By 1951, a pilot had been shot starring the couple as man and wife. Two days after receiving it CBS got Philip Morris Co. to act as sponsor and “I Love Lucy” was born. “I Love Lucy” won 5 Emmy Awards with over 20 nominations during its original run.

Lucy had given birth to a daughter, Lucie, in 1951. On January 19, 1953, she had Desi Jr. Born to her the same day little Ricky was on TV! “Lucy Goes to the Hospital” was the most watched show in TV history at the time.

Early 1956 found the release of another movie starring Lucy & Desi (following “The Long, Long Trailer” in 1954), “Forever Darling”.

At the end of the 1957 season, “I Love Lucy” stopped production. Lucy and Desi tired of a weekly series, and were getting more involved with other productions through their company Desilu. In fact, by 1958, Desilu had bought RKO Studios and now owned the very lot where they once worked.

The “I Love Lucy” cast continued now in occasional “Lucy-Desi Comedy Hours” as part of “Desilu Playhouse,” a weekly anthology series. Thirteen of them were produced by 1960. However, the intense friction grew between the couple. By now, with personal problems and business pressures plaguing the couple, Lucy files for divorce, this time for keeps. The divorce was filed after the final show wrapped.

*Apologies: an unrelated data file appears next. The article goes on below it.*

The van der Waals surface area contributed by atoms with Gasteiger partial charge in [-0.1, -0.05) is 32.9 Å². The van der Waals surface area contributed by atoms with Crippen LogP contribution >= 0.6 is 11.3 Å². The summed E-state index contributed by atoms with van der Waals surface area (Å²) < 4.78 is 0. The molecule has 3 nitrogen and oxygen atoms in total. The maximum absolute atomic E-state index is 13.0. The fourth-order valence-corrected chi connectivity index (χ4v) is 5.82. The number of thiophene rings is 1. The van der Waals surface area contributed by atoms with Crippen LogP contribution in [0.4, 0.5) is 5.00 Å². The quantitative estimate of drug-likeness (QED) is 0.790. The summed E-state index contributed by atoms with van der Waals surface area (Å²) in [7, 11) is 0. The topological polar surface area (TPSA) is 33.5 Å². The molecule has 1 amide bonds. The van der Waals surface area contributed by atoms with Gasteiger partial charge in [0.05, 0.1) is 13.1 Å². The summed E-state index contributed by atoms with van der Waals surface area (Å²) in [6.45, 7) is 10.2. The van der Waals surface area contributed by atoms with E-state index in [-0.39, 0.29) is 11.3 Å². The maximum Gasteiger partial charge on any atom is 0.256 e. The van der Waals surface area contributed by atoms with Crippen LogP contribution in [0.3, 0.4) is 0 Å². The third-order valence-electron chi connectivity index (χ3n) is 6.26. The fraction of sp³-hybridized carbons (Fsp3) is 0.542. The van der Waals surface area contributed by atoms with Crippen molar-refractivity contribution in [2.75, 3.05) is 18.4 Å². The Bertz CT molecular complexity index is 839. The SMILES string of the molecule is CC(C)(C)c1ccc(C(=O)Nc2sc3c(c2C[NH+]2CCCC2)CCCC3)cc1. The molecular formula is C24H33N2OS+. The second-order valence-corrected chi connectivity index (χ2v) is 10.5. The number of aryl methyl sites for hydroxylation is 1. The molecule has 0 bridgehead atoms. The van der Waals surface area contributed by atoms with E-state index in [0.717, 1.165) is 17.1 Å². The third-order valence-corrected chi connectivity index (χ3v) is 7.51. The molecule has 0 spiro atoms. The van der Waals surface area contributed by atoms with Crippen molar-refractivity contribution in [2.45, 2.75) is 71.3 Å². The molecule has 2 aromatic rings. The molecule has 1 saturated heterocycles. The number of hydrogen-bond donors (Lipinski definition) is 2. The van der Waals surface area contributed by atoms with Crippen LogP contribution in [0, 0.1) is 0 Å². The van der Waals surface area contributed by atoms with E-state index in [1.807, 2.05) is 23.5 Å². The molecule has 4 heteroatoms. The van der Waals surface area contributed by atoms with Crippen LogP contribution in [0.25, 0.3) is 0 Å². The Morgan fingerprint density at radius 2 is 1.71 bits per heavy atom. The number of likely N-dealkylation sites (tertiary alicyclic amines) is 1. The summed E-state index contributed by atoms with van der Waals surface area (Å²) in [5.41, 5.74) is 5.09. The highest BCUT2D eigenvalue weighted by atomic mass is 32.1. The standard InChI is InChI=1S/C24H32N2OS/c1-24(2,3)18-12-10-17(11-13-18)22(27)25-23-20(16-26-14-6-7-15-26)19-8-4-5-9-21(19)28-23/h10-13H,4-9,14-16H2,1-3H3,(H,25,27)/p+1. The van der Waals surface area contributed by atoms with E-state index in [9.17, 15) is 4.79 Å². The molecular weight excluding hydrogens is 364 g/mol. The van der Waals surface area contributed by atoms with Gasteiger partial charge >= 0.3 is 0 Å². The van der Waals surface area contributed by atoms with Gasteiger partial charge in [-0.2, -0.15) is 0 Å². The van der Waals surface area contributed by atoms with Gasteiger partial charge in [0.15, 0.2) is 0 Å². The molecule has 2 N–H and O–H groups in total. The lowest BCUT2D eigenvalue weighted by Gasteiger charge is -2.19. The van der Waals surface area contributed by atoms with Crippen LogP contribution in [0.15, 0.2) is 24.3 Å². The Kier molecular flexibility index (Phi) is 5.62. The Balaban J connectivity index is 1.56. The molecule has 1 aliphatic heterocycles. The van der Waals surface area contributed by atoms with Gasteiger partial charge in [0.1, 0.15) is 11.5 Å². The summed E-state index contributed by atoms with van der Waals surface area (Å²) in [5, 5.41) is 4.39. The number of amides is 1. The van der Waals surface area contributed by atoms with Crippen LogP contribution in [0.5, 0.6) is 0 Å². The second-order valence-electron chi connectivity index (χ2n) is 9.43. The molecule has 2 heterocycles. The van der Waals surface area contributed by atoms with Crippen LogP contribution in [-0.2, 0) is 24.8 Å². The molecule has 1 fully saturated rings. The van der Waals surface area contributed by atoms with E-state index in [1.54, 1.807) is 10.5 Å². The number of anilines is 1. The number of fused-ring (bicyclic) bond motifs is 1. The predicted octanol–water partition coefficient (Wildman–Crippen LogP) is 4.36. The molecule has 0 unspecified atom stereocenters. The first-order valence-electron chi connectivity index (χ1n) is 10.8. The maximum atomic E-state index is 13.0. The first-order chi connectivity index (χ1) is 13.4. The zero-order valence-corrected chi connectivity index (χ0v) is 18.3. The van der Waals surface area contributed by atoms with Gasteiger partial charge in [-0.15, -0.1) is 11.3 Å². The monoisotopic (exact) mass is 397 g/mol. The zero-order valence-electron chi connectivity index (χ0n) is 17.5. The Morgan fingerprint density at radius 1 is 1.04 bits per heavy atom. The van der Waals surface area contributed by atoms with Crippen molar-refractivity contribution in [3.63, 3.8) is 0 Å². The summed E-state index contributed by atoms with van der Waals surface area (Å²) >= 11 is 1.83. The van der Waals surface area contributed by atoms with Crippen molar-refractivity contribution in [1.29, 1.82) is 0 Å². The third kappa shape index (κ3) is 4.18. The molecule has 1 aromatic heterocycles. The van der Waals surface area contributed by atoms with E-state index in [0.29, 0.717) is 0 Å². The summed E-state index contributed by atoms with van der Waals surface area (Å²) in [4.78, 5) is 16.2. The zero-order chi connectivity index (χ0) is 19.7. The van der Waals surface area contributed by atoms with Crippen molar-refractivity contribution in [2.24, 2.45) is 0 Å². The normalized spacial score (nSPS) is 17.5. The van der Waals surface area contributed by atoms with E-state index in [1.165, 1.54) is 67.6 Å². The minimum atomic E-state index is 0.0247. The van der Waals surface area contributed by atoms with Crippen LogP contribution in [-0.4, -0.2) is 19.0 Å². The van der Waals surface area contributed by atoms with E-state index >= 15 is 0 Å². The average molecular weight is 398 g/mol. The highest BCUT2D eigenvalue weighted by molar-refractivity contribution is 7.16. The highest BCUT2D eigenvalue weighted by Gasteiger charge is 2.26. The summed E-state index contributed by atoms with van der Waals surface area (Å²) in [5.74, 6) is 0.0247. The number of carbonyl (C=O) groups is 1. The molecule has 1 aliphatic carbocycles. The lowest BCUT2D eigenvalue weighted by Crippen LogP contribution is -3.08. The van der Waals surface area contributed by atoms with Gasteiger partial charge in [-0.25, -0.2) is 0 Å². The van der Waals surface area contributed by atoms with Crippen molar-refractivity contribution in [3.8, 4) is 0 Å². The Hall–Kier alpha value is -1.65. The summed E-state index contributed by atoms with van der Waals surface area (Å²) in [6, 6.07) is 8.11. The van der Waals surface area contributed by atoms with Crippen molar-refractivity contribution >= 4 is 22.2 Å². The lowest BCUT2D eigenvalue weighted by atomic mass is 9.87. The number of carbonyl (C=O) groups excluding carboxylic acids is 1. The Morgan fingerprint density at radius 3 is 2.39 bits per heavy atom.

Following divorce proceedings, Lucy decided to continue her career. She filmed “Facts of Life” with Bob Hope, and then by late 1960, did “Wildcat” on Broadway. While in New York, Lucy was introduced to nightclub comedian Gary Morton. The two fell in love and were married on November 19, 1961. She then appeared in a segment of the “Victor Borge Comedy Theater” with Gale Gordon. The segment was directed by Desi Arnaz.

In 1962, she came back with Vivian Vance in a new TV series on CBS, “The Lucy Show”. By the mid-60s she was continuing the series as well as finding time for numerous guest appearances. By 1968 the show became “Here’s Lucy” and her children Lucie and Desi Jr. were regular cast members.

In 1974, Lucy starred in her last movie, “Mame”. With her weekly series now ended, Lucy had logged 23 years on TV.

From 1974 through 1985, Lucy kept herself busy with occasional guest appearances and TV specials. After appearing in the TV movie “Stone Pillow” in 1985, Lucy made her return to a weekly sitcom in 1986. The show co-starred Gale Gordon. However, with surprisingly low ratings, “Life with Lucy” had only run several weeks before being pulled from the network schedule.

Lucy had been honored dozens of time through the years. She was the first woman inducted into the Television Hall of Fame, an honoree of the Museum of Broadcasting and an Emmy Award winner.

In March 1989, Lucy appeared on the annual Academy Awards telecast to a standing ovation. It turned out to be her last public performance. Lucy passed away the next month after undergoing heart surgery at Cedars-Sinai Hospital in Los Angeles. She was 77 years young.

After her death the sign next to CBS Studios at Television City in California read: “They needed a laugh in Heaven. Goodbye Lucy”.

Aside from numerous guest spots and TV specials, Lucy appeared in over 80 movies, 180 “I Love Lucy”‘s, 13 “Lucy-Desi Hours”, 156 “Lucy Show”‘s and 144 “Here’s Lucy”‘s in a career that spanned over 50 years

Published on May 21, 2011 at 8:50 pm  Leave a Comment